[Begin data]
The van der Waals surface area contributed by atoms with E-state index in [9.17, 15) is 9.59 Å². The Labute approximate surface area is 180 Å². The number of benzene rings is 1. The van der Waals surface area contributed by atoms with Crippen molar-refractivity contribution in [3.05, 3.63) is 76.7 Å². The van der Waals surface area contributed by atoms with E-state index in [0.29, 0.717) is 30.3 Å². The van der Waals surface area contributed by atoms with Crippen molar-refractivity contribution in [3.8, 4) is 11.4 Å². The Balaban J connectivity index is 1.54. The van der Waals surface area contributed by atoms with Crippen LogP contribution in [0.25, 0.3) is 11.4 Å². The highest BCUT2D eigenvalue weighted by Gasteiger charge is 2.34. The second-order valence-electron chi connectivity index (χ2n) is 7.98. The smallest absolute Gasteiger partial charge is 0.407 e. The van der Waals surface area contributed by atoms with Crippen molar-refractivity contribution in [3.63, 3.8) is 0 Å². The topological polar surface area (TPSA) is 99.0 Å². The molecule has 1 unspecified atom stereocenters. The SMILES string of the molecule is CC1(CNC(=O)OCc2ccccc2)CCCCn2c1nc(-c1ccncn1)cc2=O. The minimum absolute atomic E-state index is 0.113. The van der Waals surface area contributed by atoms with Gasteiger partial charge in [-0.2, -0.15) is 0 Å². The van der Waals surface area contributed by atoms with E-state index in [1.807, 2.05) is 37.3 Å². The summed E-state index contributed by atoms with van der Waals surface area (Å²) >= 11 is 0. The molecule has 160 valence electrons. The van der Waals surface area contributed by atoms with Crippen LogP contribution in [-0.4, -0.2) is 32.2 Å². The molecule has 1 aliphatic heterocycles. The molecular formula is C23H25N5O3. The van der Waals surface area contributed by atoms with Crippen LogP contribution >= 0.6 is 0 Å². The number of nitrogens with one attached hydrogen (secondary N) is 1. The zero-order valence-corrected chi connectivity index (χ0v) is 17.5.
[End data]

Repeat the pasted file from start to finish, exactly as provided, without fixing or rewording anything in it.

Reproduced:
The van der Waals surface area contributed by atoms with E-state index in [9.17, 15) is 9.59 Å². The Labute approximate surface area is 180 Å². The number of benzene rings is 1. The van der Waals surface area contributed by atoms with Crippen molar-refractivity contribution in [3.05, 3.63) is 76.7 Å². The van der Waals surface area contributed by atoms with E-state index in [0.29, 0.717) is 30.3 Å². The van der Waals surface area contributed by atoms with Crippen molar-refractivity contribution in [3.8, 4) is 11.4 Å². The Balaban J connectivity index is 1.54. The van der Waals surface area contributed by atoms with Crippen LogP contribution in [0.25, 0.3) is 11.4 Å². The highest BCUT2D eigenvalue weighted by Gasteiger charge is 2.34. The second-order valence-electron chi connectivity index (χ2n) is 7.98. The smallest absolute Gasteiger partial charge is 0.407 e. The van der Waals surface area contributed by atoms with Crippen molar-refractivity contribution in [3.63, 3.8) is 0 Å². The topological polar surface area (TPSA) is 99.0 Å². The molecule has 1 unspecified atom stereocenters. The SMILES string of the molecule is CC1(CNC(=O)OCc2ccccc2)CCCCn2c1nc(-c1ccncn1)cc2=O. The minimum absolute atomic E-state index is 0.113. The van der Waals surface area contributed by atoms with Gasteiger partial charge in [-0.2, -0.15) is 0 Å². The van der Waals surface area contributed by atoms with E-state index in [1.807, 2.05) is 37.3 Å². The summed E-state index contributed by atoms with van der Waals surface area (Å²) >= 11 is 0. The molecule has 160 valence electrons. The van der Waals surface area contributed by atoms with Crippen LogP contribution in [-0.4, -0.2) is 32.2 Å². The molecule has 1 aliphatic heterocycles. The molecular formula is C23H25N5O3. The van der Waals surface area contributed by atoms with Crippen LogP contribution >= 0.6 is 0 Å². The number of nitrogens with one attached hydrogen (secondary N) is 1. The zero-order valence-corrected chi connectivity index (χ0v) is 17.5.